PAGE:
Research Area A forms a foundation for our work as it builds the framework needed to match the hierarchies that we observe on the anatomical, functional, and signal level. Only then will we be able to relate them to clinically relevant neurological states – which in turn enables us both to modify them where they induce neurological disorders, and on the other hand to use neuronal activity as a source of information for the control of brain-machine interfaces.
Microsystems engineering and computer science play a vital role in the cluster’s work. They mainly deliver the tools developed in Research Area B, constituting the interfaces of choice for clinical studies and for the treatment of movement disorders, stroke, and epilepsy. As these tools acquire neuronal data they will in turn also contribute to consolidating the cluster’s basic research in neuroscience.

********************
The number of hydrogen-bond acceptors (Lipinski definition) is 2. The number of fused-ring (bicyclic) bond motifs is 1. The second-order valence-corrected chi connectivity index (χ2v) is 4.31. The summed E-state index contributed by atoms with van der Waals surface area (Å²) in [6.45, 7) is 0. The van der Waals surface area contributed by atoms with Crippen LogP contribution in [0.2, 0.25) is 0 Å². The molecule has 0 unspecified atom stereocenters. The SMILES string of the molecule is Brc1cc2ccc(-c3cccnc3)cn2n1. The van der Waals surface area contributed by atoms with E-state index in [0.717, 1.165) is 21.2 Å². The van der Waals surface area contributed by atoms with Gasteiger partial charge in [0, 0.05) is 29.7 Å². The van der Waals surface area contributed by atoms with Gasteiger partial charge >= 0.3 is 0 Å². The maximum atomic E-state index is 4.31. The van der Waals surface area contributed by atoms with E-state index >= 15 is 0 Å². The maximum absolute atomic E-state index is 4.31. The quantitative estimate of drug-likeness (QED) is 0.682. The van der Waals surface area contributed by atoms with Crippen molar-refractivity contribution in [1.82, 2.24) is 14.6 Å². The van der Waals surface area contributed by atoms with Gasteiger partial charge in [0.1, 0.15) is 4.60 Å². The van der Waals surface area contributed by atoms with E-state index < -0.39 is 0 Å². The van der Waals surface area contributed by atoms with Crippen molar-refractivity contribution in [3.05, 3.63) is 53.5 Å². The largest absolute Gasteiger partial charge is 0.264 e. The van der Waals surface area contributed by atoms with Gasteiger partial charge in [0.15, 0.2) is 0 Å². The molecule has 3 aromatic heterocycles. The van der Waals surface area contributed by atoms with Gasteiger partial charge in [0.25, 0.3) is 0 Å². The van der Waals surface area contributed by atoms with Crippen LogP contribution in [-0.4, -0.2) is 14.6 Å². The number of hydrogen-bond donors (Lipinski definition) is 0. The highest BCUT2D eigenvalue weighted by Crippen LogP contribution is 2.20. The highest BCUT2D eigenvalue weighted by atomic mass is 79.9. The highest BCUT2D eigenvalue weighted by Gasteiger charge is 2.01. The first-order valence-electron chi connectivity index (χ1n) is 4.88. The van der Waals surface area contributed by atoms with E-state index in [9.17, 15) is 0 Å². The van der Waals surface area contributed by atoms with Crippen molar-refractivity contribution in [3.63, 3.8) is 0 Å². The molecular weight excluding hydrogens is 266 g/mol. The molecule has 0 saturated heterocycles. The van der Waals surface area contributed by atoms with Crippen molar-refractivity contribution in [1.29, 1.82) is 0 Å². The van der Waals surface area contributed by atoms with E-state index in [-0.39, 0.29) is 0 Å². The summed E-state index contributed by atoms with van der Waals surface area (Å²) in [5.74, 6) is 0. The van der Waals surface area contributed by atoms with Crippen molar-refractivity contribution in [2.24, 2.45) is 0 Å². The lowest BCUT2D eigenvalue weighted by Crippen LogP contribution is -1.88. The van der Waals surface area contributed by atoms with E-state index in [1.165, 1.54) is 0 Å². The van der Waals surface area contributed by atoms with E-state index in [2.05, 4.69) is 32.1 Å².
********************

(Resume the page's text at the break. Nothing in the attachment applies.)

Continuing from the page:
The development of therapies and paradigms to transfer neuroscientific tools into novel and sophisticated preclinical and clinical applications is the objective of Research Area C. In particular, BrainLinks-BrainTools is dealing with stroke, severe chronic paralysis, movement disorders, and epilepsy.